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Tandem E2F binding sites in the promoter of the p107 cell cycle regulator control p107 expression and its cellular functions.

PLoS genetics | Jun 24, 2010

The retinoblastoma tumor suppressor (Rb) is a potent and ubiquitously expressed cell cycle regulator, but patients with a germline Rb mutation develop a very specific tumor spectrum. This surprising observation raises the possibility that mechanisms that compensate for loss of Rb function are present or activated in many cell types. In particular, p107, a protein related to Rb, has been shown to functionally overlap for loss of Rb in several cellular contexts. To investigate the mechanisms underlying this functional redundancy between Rb and p107 in vivo, we used gene targeting in embryonic stem cells to engineer point mutations in two consensus E2F binding sites in the endogenous p107 promoter. Analysis of normal and mutant cells by gene expression and chromatin immunoprecipitation assays showed that members of the Rb and E2F families directly bound these two sites. Furthermore, we found that these two E2F sites controlled both the repression of p107 in quiescent cells and also its activation in cycling cells, as well as in Rb mutant cells. Cell cycle assays further indicated that activation of p107 transcription during S phase through the two E2F binding sites was critical for controlled cell cycle progression, uncovering a specific role for p107 to slow proliferation in mammalian cells. Direct transcriptional repression of p107 by Rb and E2F family members provides a molecular mechanism for a critical negative feedback loop during cell cycle progression and tumorigenesis. These experiments also suggest novel therapeutic strategies to increase the p107 levels in tumor cells.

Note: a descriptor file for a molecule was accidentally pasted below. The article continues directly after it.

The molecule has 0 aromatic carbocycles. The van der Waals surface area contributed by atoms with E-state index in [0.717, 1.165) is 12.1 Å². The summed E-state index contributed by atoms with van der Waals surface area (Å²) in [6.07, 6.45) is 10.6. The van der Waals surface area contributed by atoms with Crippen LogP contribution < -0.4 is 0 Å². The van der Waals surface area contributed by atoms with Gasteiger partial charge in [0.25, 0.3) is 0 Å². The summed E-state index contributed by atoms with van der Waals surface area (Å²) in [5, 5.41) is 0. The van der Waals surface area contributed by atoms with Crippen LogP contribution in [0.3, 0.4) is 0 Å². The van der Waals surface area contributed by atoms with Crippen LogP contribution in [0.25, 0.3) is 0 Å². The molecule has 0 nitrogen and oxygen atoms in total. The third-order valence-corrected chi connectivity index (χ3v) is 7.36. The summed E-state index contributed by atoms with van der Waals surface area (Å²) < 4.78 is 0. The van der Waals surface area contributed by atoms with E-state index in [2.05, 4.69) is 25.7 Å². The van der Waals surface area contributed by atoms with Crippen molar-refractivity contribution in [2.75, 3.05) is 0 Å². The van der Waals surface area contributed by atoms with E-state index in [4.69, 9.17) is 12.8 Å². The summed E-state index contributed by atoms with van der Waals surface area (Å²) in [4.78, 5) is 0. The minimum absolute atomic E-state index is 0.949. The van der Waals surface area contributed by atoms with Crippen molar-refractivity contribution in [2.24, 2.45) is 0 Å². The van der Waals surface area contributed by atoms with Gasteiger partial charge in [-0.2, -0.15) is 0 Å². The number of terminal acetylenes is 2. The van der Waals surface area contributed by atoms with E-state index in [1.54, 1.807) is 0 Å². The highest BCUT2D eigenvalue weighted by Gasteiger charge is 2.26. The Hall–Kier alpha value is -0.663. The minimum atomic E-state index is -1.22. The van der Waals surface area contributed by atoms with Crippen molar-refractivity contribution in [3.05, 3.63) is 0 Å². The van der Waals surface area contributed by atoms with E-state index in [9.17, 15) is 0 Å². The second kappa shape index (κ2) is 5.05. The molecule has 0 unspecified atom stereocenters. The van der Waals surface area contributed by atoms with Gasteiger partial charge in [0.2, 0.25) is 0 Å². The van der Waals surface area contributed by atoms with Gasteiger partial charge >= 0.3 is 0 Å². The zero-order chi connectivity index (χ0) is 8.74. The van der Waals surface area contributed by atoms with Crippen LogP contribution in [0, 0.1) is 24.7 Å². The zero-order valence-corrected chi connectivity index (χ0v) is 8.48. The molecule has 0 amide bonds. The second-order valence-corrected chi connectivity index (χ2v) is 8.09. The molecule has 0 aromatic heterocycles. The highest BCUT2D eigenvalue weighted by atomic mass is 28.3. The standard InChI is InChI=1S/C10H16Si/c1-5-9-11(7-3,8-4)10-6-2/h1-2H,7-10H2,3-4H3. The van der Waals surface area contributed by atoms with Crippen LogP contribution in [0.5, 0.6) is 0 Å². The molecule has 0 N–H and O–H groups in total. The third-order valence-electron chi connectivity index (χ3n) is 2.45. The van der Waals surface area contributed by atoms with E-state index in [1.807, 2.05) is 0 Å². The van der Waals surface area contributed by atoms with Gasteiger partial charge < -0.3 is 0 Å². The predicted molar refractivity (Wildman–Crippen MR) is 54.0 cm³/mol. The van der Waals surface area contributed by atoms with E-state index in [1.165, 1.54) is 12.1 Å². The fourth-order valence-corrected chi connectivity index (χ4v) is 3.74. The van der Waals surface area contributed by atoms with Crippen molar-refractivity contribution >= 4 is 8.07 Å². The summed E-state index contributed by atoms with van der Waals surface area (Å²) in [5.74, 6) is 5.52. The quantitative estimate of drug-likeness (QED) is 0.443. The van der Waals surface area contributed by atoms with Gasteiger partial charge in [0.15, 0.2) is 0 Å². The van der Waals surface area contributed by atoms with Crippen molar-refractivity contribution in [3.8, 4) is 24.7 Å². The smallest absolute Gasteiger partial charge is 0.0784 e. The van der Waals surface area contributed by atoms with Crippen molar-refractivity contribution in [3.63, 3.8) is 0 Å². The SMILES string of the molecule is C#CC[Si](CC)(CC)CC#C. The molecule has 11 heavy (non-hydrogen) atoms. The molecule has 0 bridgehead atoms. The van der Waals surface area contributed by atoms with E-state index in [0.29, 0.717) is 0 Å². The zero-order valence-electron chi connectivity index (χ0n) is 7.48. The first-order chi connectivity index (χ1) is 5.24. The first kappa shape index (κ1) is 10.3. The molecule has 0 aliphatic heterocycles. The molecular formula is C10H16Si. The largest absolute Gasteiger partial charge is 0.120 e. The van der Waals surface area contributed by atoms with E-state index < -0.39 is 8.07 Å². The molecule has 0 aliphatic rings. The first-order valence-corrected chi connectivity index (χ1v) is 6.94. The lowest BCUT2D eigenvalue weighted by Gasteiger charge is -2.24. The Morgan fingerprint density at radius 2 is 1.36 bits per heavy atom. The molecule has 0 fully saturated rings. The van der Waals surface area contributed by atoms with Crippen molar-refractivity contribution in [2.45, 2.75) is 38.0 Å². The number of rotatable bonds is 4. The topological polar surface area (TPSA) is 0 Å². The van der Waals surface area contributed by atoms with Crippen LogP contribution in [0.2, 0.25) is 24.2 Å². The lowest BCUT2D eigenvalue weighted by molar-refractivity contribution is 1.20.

Pubmed ID: 20585628 RIS Download

Mesh terms: Animals | Base Sequence | Binding Sites | Cell Cycle | Cell Cycle Proteins | Cells, Cultured | Conserved Sequence | E2F Transcription Factors | Humans | Mice | Molecular Sequence Data | Promoter Regions, Genetic | Retinoblastoma-Like Protein p107 | Sequence Alignment | Transcription, Genetic

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Associated grants

  • Agency: NCI NIH HHS, Id: T32 CA009151
  • Agency: NCI NIH HHS, Id: T32 CA009302

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BacPac Resources Center: BAC Clones Distribution Center

It is the distribution arm of their academic laboratory. They operate on a cost-recovery mechanism in order to make the resources generated in their laboratory available to the academic scientific community. While clones and screening services are widely available, library arrays are primarily available to researchers with a scientific need to analyze most clones in the library. This site contains information on currently available BAC and PAC genomic DNA libraries, BAC Clones, PAC Clones, Fosmid Clones, cDNA collections, high-density colony hybridization filters, and BAC and PAC cloning vectors. Protocols used in our laboratory for the hybridization-based screening of colony filters, purification of BAC and PAC DNA, and end-sequencing methodologies, are also provided. BPRC does not list clones, for two reasons: 1)most clones have not been characterized and lack specific data. 2)all clones are part of libraries and all clones from a particular library share common characteristics. Hence, to find out if BPRC has a particular clone, one needs either use Automatic Clone Validation or else find out if the clone is compatible with the range of clone names for a corresponding clone library. Typically (although not always), clone names are derived from the library name. BPRC uses the NCBI-recommended clone nomenclature & library nomenclature. Most arrayed libraries are available in frozen microtiter dish format to academic and non-academic users provided that there is a scientific need for complete-library access. (for instance to annotate, modify or analyze all BAC clones as part of a genome project).

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